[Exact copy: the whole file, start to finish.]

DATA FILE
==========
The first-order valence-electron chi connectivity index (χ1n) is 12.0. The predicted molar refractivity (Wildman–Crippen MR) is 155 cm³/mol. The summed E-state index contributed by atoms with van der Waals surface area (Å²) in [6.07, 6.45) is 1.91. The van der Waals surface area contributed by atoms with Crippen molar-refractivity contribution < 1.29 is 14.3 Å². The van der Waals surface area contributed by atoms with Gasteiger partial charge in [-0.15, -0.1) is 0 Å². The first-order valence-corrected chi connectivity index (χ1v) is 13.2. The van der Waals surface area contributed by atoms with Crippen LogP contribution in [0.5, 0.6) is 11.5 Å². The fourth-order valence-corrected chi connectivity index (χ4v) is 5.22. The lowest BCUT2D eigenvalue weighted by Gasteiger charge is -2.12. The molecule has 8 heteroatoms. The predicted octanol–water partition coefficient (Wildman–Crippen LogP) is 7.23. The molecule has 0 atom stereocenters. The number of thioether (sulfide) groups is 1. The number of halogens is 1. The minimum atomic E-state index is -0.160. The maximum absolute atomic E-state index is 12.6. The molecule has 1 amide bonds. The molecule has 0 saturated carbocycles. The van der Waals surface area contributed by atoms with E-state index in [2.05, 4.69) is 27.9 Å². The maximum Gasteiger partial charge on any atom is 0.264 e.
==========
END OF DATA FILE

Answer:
The first-order valence-electron chi connectivity index (χ1n) is 12.0. The predicted molar refractivity (Wildman–Crippen MR) is 155 cm³/mol. The summed E-state index contributed by atoms with van der Waals surface area (Å²) in [6.07, 6.45) is 1.91. The van der Waals surface area contributed by atoms with Crippen molar-refractivity contribution < 1.29 is 14.3 Å². The van der Waals surface area contributed by atoms with Gasteiger partial charge in [-0.15, -0.1) is 0 Å². The first-order valence-corrected chi connectivity index (χ1v) is 13.2. The van der Waals surface area contributed by atoms with Crippen LogP contribution in [0.5, 0.6) is 11.5 Å². The fourth-order valence-corrected chi connectivity index (χ4v) is 5.22. The lowest BCUT2D eigenvalue weighted by Gasteiger charge is -2.12. The molecule has 8 heteroatoms. The predicted octanol–water partition coefficient (Wildman–Crippen LogP) is 7.23. The molecule has 0 atom stereocenters. The number of thioether (sulfide) groups is 1. The number of halogens is 1. The minimum atomic E-state index is -0.160. The maximum absolute atomic E-state index is 12.6. The molecule has 1 amide bonds. The molecule has 0 saturated carbocycles. The van der Waals surface area contributed by atoms with E-state index in [2.05, 4.69) is 27.9 Å². The maximum Gasteiger partial charge on any atom is 0.264 e.